and the things which he prayed cannot be written
and the multitude did bear record who heard him
and after this manner do they bear record

the eye hath never seen
neither hath the ear heard
before so great and marvelous things
as we saw and heard Jesus speak unto the father
and no tongue can speak
neither can there be written by any man
neither can the hearts of men conceive
so great and marvelous things
as we both saw and heard Jesus speak
and no one can conceive of the joy
which filled our souls at the time we heard him pray
for us
unto the father

and it came to pass
that when Jesus had made an end of praying
unto the father
he arose
but so great was the joy of the multitude
that they were overcome

and the twelve did teach the multitude
and behold
they did cause that the multitude should kneel down
upon the face of the earth
and should pray unto the father
in the name of Jesus

and behold
they were encircled about
as if it were by fire
and it came down from the sky
and the multitude did witness it
and did bear record
and angels did come down
out of the sky
and did minister unto them
and it came to pass
that while the angels were ministering unto the disciples
behold
Jesus came
and stood in the middle
and ministered unto them
and it came to pass
that he spake unto the multitude
and commanded them
that they should kneel down
again upon the earth
and also that his disciples should kneel down
upon the earth
and it came to pass
that when they had all knelt down
upon the earth
he commanded his disciples
that they should pray

The people mentioned in the scriptures who assume a standing position while praying are hypocrites and the Zoramites:

and when thou prayest
thou shalt not do as the hypocrites
for they love to pray standing 
in the synagogues
and in the corners of the streets
that they may be seen by others
amen
I say unto you
they have their reward

and

for they had a place built
up in the center of their synagogue
a place for standing
which was high above the head
and the top thereof would only admit one person
therefore
whosoever desired to worship must go forth and stand
upon the top thereof
and stretch forth his hands towards the sky
and cry with a loud voice

Kneeling down upon the earth, then, is the pattern for both the congregation gathered to partake of the bread and wine, as well as for the one ordained from among them to bless and administer the bread and wine to the multitude.

Until they were filled:

The narrative of the administration of the bread and wine in 3 Nephi 18 never moves forward until the group that’s eating or drinking “is filled”.  Jesus keeps all else on hold and doesn’t move-on until those being ministered to are filled:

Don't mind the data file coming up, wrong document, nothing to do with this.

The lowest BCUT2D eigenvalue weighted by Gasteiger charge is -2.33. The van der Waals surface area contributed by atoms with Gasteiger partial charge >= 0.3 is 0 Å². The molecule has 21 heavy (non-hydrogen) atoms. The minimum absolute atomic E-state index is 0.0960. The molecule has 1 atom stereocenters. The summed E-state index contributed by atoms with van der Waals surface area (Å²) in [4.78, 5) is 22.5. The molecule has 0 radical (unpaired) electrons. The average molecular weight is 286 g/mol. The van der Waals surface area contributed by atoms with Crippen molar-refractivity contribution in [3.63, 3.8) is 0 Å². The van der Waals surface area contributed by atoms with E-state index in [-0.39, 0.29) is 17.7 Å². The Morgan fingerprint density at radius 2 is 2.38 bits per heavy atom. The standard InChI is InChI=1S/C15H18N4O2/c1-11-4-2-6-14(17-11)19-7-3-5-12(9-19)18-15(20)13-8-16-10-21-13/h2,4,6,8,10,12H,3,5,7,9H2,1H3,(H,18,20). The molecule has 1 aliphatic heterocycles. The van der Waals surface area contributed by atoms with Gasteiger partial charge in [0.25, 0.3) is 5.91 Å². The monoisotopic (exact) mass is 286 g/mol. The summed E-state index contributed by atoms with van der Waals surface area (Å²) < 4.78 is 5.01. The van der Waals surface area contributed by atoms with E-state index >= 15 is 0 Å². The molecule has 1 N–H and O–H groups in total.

and when the disciples had come with bread and wine
[Jesus] took of the bread
and brake
and blessed it
and he gave unto the disciples
and commanded that they should eat
and when they had eaten
and were filled
he commanded that they should give unto the multitude
and when the multitude had eaten
and were filled
he said unto the disciples

and it came to pass
that they did so
and did drink of it
and were filled
and they gave unto the multitude
and they did drink
and they were filled
and when the disciples had done this
Jesus said unto them

blessed are ye for this thing which ye have done

Being “filled” is the hinge on which the pattern given for this ordinance moves.  The whole focus and goal is centered on gathering a group of people who have repented and been baptized in the name of Christ together and having them share a meal of bread and wine together, in which all of them eat and drink until they are filled.  A lesson in “commensality”, which means literally, “to share a table“.

The one ministering to the group:

and when the disciples had come with bread and wine
he took of the bread and brake and blessed it
and he gave unto the disciples
and commanded that they should eat

and it came to pass
that when he said these words
he commanded his disciples
that they should take of the wine of the cup
and drink of it

and it came to pass
that they did so
and did drink of it and were filled

The pattern, then, that Jesus showed unto the Nephite disciples was of one man [Jesus] ministering to a group [His disciples].  This is different than the pattern of Jesus instructing the twelve [a group] to give unto the multitude [a group] to eat and drink.  It was the former pattern [that of one man ministering to a group] that Jesus commanded the disciples to continually do among the church of Christ.